I had a scary moment earlier today: my brand spanking new WordPress site decided to fail on me. It seemed implausible: one minute its working, and the next, poof! I was getting on every page the message “Error establishing a database connection”. When I went to my WordPress admin page, I got a little bit more information:
Error establishing a database connection
This either means that the username and password information in your wp-config.php file is incorrect or we can’t contact the database server at localhost. This could mean your host’s database server is down.
- Are you sure you have the correct username and password?
- Are you sure that you have typed the correct hostname?
- Are you sure that the database server is running?
If you’re unsure what these terms mean you should probably contact your host. If you still need help you can always visit the WordPress Support Forums.
Yikes! Visiting the WordPress Support Forums is not a particularly fun idea in my book. So, I went searching and found this very helpful page on how to fix this particular error (wpbeginner). I used this as my reference, but I found the instructions geared more toward someone hosting on an external site. I knew that server had to be online (something had to be throwing the error messages), so I fired up the terminal and got a ssh connection with the server.
The first clue was checking out the
wp-config.php file mentioned in the error. I thought it would be weird if anything had changed in here, and all the settings looked correct. It was mentioned that perhaps changing the entry in the line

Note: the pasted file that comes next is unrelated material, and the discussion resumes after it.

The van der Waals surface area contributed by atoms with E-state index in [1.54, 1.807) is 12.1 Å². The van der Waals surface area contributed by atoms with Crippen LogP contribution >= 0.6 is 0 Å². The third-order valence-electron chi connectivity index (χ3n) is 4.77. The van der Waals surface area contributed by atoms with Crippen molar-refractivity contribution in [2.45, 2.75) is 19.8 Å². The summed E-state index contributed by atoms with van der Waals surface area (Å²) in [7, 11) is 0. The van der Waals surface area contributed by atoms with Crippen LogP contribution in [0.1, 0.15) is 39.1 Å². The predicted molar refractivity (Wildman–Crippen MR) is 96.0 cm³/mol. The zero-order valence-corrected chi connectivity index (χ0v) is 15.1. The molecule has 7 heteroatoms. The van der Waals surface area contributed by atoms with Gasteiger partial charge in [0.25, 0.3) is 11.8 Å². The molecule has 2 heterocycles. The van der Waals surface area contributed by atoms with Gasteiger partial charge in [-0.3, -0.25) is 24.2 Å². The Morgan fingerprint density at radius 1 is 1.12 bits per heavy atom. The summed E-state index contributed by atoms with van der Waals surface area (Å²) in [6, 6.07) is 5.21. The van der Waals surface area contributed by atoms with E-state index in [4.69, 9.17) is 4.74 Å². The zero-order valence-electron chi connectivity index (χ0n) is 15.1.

define('DB_HOST', 'localhost'); from
'localhost' to my own IP address would work, but it didn’t for me. So, I figured I would try to see if there was something up with the MySQL server. When I tried running
mysql from the terminal, I got the following error:
ERROR 2002 (HY000): Can't connect to local MySQL server through socket '/var/run/mysqld/mysqld.sock' (111)
Ok, now this looked scary. But before I tried running that down, I decided to try restarting the MySQL server with the following command:
sudo service mysql start
And bam, that did the trick (
restart works as well). WordPress was up and running once again, all nice like. I have no idea what triggered the event. The only difference I noticed was that, once I had the WordPress running again, there was a theme update waiting for me to download, although I don’t know for sure if that had been there already or not. But I’m glad I got everything back up and running again!
UPDATE 11 Jan 2014: I’ve noticed this happens occasionally when I submit a new post. I think it may be related to the Publicizing on Twitter, but I’m not sure.